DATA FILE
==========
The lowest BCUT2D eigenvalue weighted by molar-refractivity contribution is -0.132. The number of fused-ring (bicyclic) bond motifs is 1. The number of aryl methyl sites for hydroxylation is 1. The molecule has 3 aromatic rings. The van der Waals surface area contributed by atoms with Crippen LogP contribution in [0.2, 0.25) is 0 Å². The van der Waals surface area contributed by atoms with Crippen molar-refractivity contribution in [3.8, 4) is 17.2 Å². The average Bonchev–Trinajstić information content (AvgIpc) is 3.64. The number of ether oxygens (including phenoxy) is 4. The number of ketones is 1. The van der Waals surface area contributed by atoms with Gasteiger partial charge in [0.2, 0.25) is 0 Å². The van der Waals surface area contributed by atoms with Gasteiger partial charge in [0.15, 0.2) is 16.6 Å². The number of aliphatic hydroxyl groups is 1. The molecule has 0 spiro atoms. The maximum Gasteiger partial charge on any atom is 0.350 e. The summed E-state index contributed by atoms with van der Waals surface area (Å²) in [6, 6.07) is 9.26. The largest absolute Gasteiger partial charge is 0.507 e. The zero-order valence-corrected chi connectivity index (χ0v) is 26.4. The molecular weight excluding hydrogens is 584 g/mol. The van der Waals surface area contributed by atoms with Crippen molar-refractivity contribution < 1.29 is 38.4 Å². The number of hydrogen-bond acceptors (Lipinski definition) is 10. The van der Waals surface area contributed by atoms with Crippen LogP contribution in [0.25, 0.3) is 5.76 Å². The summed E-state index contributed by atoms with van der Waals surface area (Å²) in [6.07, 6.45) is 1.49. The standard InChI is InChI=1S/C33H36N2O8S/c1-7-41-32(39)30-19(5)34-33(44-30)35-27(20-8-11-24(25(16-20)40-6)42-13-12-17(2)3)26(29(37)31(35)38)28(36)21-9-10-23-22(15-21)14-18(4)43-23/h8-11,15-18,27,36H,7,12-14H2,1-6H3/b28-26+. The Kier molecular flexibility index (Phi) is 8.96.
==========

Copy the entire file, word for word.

The lowest BCUT2D eigenvalue weighted by molar-refractivity contribution is -0.132. The number of fused-ring (bicyclic) bond motifs is 1. The number of aryl methyl sites for hydroxylation is 1. The molecule has 3 aromatic rings. The van der Waals surface area contributed by atoms with Crippen LogP contribution in [0.2, 0.25) is 0 Å². The van der Waals surface area contributed by atoms with Crippen molar-refractivity contribution in [3.8, 4) is 17.2 Å². The average Bonchev–Trinajstić information content (AvgIpc) is 3.64. The number of ether oxygens (including phenoxy) is 4. The number of ketones is 1. The van der Waals surface area contributed by atoms with Gasteiger partial charge in [0.2, 0.25) is 0 Å². The van der Waals surface area contributed by atoms with Gasteiger partial charge in [0.15, 0.2) is 16.6 Å². The number of aliphatic hydroxyl groups is 1. The molecule has 0 spiro atoms. The maximum Gasteiger partial charge on any atom is 0.350 e. The summed E-state index contributed by atoms with van der Waals surface area (Å²) in [6, 6.07) is 9.26. The largest absolute Gasteiger partial charge is 0.507 e. The zero-order valence-corrected chi connectivity index (χ0v) is 26.4. The molecular weight excluding hydrogens is 584 g/mol. The van der Waals surface area contributed by atoms with Crippen molar-refractivity contribution < 1.29 is 38.4 Å². The number of hydrogen-bond acceptors (Lipinski definition) is 10. The van der Waals surface area contributed by atoms with Crippen LogP contribution in [0.25, 0.3) is 5.76 Å². The summed E-state index contributed by atoms with van der Waals surface area (Å²) in [6.07, 6.45) is 1.49. The standard InChI is InChI=1S/C33H36N2O8S/c1-7-41-32(39)30-19(5)34-33(44-30)35-27(20-8-11-24(25(16-20)40-6)42-13-12-17(2)3)26(29(37)31(35)38)28(36)21-9-10-23-22(15-21)14-18(4)43-23/h8-11,15-18,27,36H,7,12-14H2,1-6H3/b28-26+. The Kier molecular flexibility index (Phi) is 8.96.